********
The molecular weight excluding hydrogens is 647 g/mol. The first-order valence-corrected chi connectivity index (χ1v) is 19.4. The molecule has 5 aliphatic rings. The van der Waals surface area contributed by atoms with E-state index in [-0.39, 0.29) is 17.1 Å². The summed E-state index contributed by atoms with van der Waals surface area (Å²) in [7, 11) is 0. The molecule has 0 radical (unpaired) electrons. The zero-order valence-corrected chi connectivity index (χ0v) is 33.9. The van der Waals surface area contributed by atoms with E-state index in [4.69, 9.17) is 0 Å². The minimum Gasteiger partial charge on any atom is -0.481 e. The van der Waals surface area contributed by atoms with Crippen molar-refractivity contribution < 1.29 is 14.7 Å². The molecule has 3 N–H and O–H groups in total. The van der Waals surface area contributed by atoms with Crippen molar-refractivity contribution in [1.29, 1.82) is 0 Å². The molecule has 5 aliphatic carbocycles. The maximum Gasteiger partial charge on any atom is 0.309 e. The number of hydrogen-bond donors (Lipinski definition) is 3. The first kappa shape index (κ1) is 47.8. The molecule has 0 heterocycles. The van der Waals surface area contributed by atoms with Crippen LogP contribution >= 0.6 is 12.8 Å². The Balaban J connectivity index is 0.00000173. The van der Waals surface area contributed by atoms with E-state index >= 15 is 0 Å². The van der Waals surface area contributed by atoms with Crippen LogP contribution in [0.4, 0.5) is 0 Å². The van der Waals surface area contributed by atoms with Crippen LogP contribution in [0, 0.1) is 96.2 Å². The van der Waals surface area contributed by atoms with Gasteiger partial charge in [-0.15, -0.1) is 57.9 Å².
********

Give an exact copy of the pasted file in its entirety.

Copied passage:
The molecular weight excluding hydrogens is 647 g/mol. The first-order valence-corrected chi connectivity index (χ1v) is 19.4. The molecule has 5 aliphatic rings. The van der Waals surface area contributed by atoms with E-state index in [-0.39, 0.29) is 17.1 Å². The summed E-state index contributed by atoms with van der Waals surface area (Å²) in [7, 11) is 0. The molecule has 0 radical (unpaired) electrons. The zero-order valence-corrected chi connectivity index (χ0v) is 33.9. The van der Waals surface area contributed by atoms with E-state index in [4.69, 9.17) is 0 Å². The minimum Gasteiger partial charge on any atom is -0.481 e. The van der Waals surface area contributed by atoms with Crippen molar-refractivity contribution < 1.29 is 14.7 Å². The molecule has 3 N–H and O–H groups in total. The van der Waals surface area contributed by atoms with Crippen molar-refractivity contribution in [1.29, 1.82) is 0 Å². The molecule has 5 aliphatic carbocycles. The maximum Gasteiger partial charge on any atom is 0.309 e. The number of hydrogen-bond donors (Lipinski definition) is 3. The first kappa shape index (κ1) is 47.8. The molecule has 0 heterocycles. The van der Waals surface area contributed by atoms with Crippen LogP contribution >= 0.6 is 12.8 Å². The Balaban J connectivity index is 0.00000173. The van der Waals surface area contributed by atoms with E-state index >= 15 is 0 Å². The van der Waals surface area contributed by atoms with Crippen LogP contribution in [0.4, 0.5) is 0 Å². The van der Waals surface area contributed by atoms with Crippen LogP contribution in [0, 0.1) is 96.2 Å². The van der Waals surface area contributed by atoms with Gasteiger partial charge in [-0.15, -0.1) is 57.9 Å².